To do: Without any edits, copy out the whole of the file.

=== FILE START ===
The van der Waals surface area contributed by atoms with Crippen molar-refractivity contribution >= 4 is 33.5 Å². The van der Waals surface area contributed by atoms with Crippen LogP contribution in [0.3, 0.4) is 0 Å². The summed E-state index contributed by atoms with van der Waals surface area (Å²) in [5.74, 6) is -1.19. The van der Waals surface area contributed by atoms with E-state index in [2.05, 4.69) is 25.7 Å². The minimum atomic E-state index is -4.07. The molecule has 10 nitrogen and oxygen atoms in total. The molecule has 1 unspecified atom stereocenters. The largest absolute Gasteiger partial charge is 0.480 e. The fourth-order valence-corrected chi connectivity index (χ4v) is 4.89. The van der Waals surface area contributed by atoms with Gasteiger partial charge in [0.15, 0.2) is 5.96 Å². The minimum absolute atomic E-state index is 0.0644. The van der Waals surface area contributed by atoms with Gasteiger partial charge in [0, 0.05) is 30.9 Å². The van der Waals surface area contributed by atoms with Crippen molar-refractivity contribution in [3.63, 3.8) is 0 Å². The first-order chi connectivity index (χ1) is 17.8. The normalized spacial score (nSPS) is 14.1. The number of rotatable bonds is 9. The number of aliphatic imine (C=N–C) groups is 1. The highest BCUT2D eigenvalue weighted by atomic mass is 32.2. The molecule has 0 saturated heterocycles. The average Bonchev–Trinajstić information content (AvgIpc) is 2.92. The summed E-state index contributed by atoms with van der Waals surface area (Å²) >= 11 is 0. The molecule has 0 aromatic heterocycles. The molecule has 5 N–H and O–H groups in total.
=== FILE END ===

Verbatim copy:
The van der Waals surface area contributed by atoms with Crippen molar-refractivity contribution >= 4 is 33.5 Å². The van der Waals surface area contributed by atoms with Crippen LogP contribution in [0.3, 0.4) is 0 Å². The summed E-state index contributed by atoms with van der Waals surface area (Å²) in [5.74, 6) is -1.19. The van der Waals surface area contributed by atoms with E-state index in [2.05, 4.69) is 25.7 Å². The minimum atomic E-state index is -4.07. The molecule has 10 nitrogen and oxygen atoms in total. The molecule has 1 unspecified atom stereocenters. The largest absolute Gasteiger partial charge is 0.480 e. The fourth-order valence-corrected chi connectivity index (χ4v) is 4.89. The van der Waals surface area contributed by atoms with Gasteiger partial charge in [0.15, 0.2) is 5.96 Å². The minimum absolute atomic E-state index is 0.0644. The van der Waals surface area contributed by atoms with Gasteiger partial charge in [0, 0.05) is 30.9 Å². The van der Waals surface area contributed by atoms with Crippen molar-refractivity contribution in [3.63, 3.8) is 0 Å². The first-order chi connectivity index (χ1) is 17.8. The normalized spacial score (nSPS) is 14.1. The number of rotatable bonds is 9. The number of aliphatic imine (C=N–C) groups is 1. The highest BCUT2D eigenvalue weighted by atomic mass is 32.2. The molecule has 0 saturated heterocycles. The average Bonchev–Trinajstić information content (AvgIpc) is 2.92. The summed E-state index contributed by atoms with van der Waals surface area (Å²) >= 11 is 0. The molecule has 0 aromatic heterocycles. The molecule has 5 N–H and O–H groups in total.